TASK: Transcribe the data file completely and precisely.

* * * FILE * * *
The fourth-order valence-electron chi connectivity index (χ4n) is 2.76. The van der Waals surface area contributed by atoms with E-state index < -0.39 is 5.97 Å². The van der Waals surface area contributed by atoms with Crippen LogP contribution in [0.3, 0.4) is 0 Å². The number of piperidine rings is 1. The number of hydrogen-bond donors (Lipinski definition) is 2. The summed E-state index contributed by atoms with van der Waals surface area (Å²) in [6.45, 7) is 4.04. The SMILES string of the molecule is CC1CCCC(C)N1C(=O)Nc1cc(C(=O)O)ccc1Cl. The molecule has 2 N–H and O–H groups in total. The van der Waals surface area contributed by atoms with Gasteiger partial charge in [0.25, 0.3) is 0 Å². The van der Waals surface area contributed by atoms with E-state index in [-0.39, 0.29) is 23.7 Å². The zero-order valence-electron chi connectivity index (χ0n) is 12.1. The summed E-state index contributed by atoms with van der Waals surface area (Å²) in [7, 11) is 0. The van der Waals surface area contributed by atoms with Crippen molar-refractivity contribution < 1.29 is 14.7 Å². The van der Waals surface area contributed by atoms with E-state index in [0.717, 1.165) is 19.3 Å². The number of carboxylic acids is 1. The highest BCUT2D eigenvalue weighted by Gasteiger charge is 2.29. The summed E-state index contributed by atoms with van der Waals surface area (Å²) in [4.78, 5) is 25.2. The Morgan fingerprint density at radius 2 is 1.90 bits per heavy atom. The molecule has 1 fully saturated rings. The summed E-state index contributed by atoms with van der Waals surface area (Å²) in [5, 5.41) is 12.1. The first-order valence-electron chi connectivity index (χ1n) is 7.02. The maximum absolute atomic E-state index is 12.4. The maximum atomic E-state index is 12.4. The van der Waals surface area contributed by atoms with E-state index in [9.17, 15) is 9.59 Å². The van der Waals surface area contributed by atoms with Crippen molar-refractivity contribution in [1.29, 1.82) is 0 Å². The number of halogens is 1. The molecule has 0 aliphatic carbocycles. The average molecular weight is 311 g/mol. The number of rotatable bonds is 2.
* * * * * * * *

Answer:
The fourth-order valence-electron chi connectivity index (χ4n) is 2.76. The van der Waals surface area contributed by atoms with E-state index < -0.39 is 5.97 Å². The van der Waals surface area contributed by atoms with Crippen LogP contribution in [0.3, 0.4) is 0 Å². The number of piperidine rings is 1. The number of hydrogen-bond donors (Lipinski definition) is 2. The summed E-state index contributed by atoms with van der Waals surface area (Å²) in [6.45, 7) is 4.04. The SMILES string of the molecule is CC1CCCC(C)N1C(=O)Nc1cc(C(=O)O)ccc1Cl. The molecule has 2 N–H and O–H groups in total. The van der Waals surface area contributed by atoms with Gasteiger partial charge in [0.25, 0.3) is 0 Å². The van der Waals surface area contributed by atoms with E-state index in [-0.39, 0.29) is 23.7 Å². The zero-order valence-electron chi connectivity index (χ0n) is 12.1. The summed E-state index contributed by atoms with van der Waals surface area (Å²) in [7, 11) is 0. The van der Waals surface area contributed by atoms with Crippen molar-refractivity contribution < 1.29 is 14.7 Å². The van der Waals surface area contributed by atoms with E-state index in [0.717, 1.165) is 19.3 Å². The number of carboxylic acids is 1. The highest BCUT2D eigenvalue weighted by Gasteiger charge is 2.29. The summed E-state index contributed by atoms with van der Waals surface area (Å²) in [4.78, 5) is 25.2. The Morgan fingerprint density at radius 2 is 1.90 bits per heavy atom. The molecule has 1 fully saturated rings. The summed E-state index contributed by atoms with van der Waals surface area (Å²) in [5, 5.41) is 12.1. The first-order valence-electron chi connectivity index (χ1n) is 7.02. The maximum absolute atomic E-state index is 12.4. The maximum atomic E-state index is 12.4. The van der Waals surface area contributed by atoms with E-state index in [9.17, 15) is 9.59 Å². The van der Waals surface area contributed by atoms with Crippen molar-refractivity contribution in [1.29, 1.82) is 0 Å². The number of halogens is 1. The molecule has 0 aliphatic carbocycles. The average molecular weight is 311 g/mol. The number of rotatable bonds is 2.